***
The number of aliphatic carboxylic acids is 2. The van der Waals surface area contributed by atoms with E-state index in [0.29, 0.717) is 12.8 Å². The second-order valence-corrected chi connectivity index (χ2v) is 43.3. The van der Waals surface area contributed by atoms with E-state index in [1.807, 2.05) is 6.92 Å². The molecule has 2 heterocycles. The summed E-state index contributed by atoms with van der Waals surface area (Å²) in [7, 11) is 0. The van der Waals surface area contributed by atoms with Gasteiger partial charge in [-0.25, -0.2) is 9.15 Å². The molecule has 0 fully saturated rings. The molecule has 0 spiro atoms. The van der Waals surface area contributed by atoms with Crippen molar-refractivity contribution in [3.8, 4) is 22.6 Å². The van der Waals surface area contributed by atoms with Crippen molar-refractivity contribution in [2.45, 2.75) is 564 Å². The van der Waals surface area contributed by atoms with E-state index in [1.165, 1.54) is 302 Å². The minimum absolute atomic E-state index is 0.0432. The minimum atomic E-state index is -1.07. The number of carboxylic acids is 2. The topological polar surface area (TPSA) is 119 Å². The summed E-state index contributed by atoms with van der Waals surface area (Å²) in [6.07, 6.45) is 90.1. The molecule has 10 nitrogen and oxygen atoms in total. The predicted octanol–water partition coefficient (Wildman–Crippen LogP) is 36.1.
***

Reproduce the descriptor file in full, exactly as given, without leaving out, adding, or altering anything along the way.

The number of aliphatic carboxylic acids is 2. The van der Waals surface area contributed by atoms with E-state index in [0.29, 0.717) is 12.8 Å². The second-order valence-corrected chi connectivity index (χ2v) is 43.3. The van der Waals surface area contributed by atoms with E-state index in [1.807, 2.05) is 6.92 Å². The molecule has 2 heterocycles. The summed E-state index contributed by atoms with van der Waals surface area (Å²) in [7, 11) is 0. The van der Waals surface area contributed by atoms with Gasteiger partial charge in [-0.25, -0.2) is 9.15 Å². The molecule has 0 fully saturated rings. The molecule has 0 spiro atoms. The van der Waals surface area contributed by atoms with Crippen molar-refractivity contribution in [3.8, 4) is 22.6 Å². The van der Waals surface area contributed by atoms with Crippen molar-refractivity contribution in [2.45, 2.75) is 564 Å². The van der Waals surface area contributed by atoms with E-state index in [1.165, 1.54) is 302 Å². The minimum absolute atomic E-state index is 0.0432. The minimum atomic E-state index is -1.07. The number of carboxylic acids is 2. The topological polar surface area (TPSA) is 119 Å². The summed E-state index contributed by atoms with van der Waals surface area (Å²) in [6.07, 6.45) is 90.1. The molecule has 10 nitrogen and oxygen atoms in total. The predicted octanol–water partition coefficient (Wildman–Crippen LogP) is 36.1.